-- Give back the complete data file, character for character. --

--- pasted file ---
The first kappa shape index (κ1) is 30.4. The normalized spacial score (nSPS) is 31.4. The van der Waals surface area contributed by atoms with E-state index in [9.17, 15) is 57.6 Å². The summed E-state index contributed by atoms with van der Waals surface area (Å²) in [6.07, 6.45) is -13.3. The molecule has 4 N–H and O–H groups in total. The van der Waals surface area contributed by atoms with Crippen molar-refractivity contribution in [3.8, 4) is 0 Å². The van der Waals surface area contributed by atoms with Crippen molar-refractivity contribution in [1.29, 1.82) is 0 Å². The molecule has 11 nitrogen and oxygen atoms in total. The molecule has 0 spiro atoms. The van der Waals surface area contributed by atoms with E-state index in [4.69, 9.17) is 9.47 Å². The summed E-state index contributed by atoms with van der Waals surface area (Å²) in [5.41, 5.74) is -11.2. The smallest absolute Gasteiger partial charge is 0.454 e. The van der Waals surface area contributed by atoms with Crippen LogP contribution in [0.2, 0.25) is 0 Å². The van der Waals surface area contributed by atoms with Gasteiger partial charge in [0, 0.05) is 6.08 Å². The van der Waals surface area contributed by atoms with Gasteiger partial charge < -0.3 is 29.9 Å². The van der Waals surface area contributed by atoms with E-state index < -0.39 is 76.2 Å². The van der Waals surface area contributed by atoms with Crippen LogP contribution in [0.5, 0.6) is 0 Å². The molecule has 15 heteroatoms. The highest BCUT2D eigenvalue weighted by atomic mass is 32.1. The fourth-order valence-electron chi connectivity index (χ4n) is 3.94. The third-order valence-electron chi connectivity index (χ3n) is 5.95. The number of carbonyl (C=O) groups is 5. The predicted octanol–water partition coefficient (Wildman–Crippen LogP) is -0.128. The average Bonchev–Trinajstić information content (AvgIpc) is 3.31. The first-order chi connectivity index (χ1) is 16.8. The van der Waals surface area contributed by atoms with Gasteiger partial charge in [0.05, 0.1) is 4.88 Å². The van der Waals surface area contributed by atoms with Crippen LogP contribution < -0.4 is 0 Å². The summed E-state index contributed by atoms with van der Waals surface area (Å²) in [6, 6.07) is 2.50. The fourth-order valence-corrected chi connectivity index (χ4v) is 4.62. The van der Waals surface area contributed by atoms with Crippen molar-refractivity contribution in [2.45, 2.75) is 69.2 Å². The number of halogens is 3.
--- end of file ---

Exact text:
The first kappa shape index (κ1) is 30.4. The normalized spacial score (nSPS) is 31.4. The van der Waals surface area contributed by atoms with E-state index in [9.17, 15) is 57.6 Å². The summed E-state index contributed by atoms with van der Waals surface area (Å²) in [6.07, 6.45) is -13.3. The molecule has 4 N–H and O–H groups in total. The van der Waals surface area contributed by atoms with Crippen molar-refractivity contribution in [3.8, 4) is 0 Å². The van der Waals surface area contributed by atoms with Crippen molar-refractivity contribution in [1.29, 1.82) is 0 Å². The molecule has 11 nitrogen and oxygen atoms in total. The molecule has 0 spiro atoms. The van der Waals surface area contributed by atoms with E-state index in [4.69, 9.17) is 9.47 Å². The summed E-state index contributed by atoms with van der Waals surface area (Å²) in [5.41, 5.74) is -11.2. The smallest absolute Gasteiger partial charge is 0.454 e. The van der Waals surface area contributed by atoms with Crippen LogP contribution in [0.2, 0.25) is 0 Å². The van der Waals surface area contributed by atoms with Gasteiger partial charge in [0, 0.05) is 6.08 Å². The van der Waals surface area contributed by atoms with Gasteiger partial charge < -0.3 is 29.9 Å². The van der Waals surface area contributed by atoms with E-state index < -0.39 is 76.2 Å². The van der Waals surface area contributed by atoms with Crippen LogP contribution in [0.5, 0.6) is 0 Å². The molecule has 15 heteroatoms. The highest BCUT2D eigenvalue weighted by atomic mass is 32.1. The fourth-order valence-electron chi connectivity index (χ4n) is 3.94. The third-order valence-electron chi connectivity index (χ3n) is 5.95. The number of carbonyl (C=O) groups is 5. The predicted octanol–water partition coefficient (Wildman–Crippen LogP) is -0.128. The average Bonchev–Trinajstić information content (AvgIpc) is 3.31. The first-order chi connectivity index (χ1) is 16.8. The van der Waals surface area contributed by atoms with Gasteiger partial charge in [0.05, 0.1) is 4.88 Å². The van der Waals surface area contributed by atoms with Crippen LogP contribution < -0.4 is 0 Å². The summed E-state index contributed by atoms with van der Waals surface area (Å²) in [6, 6.07) is 2.50. The fourth-order valence-corrected chi connectivity index (χ4v) is 4.62. The van der Waals surface area contributed by atoms with Crippen molar-refractivity contribution in [2.45, 2.75) is 69.2 Å². The number of halogens is 3.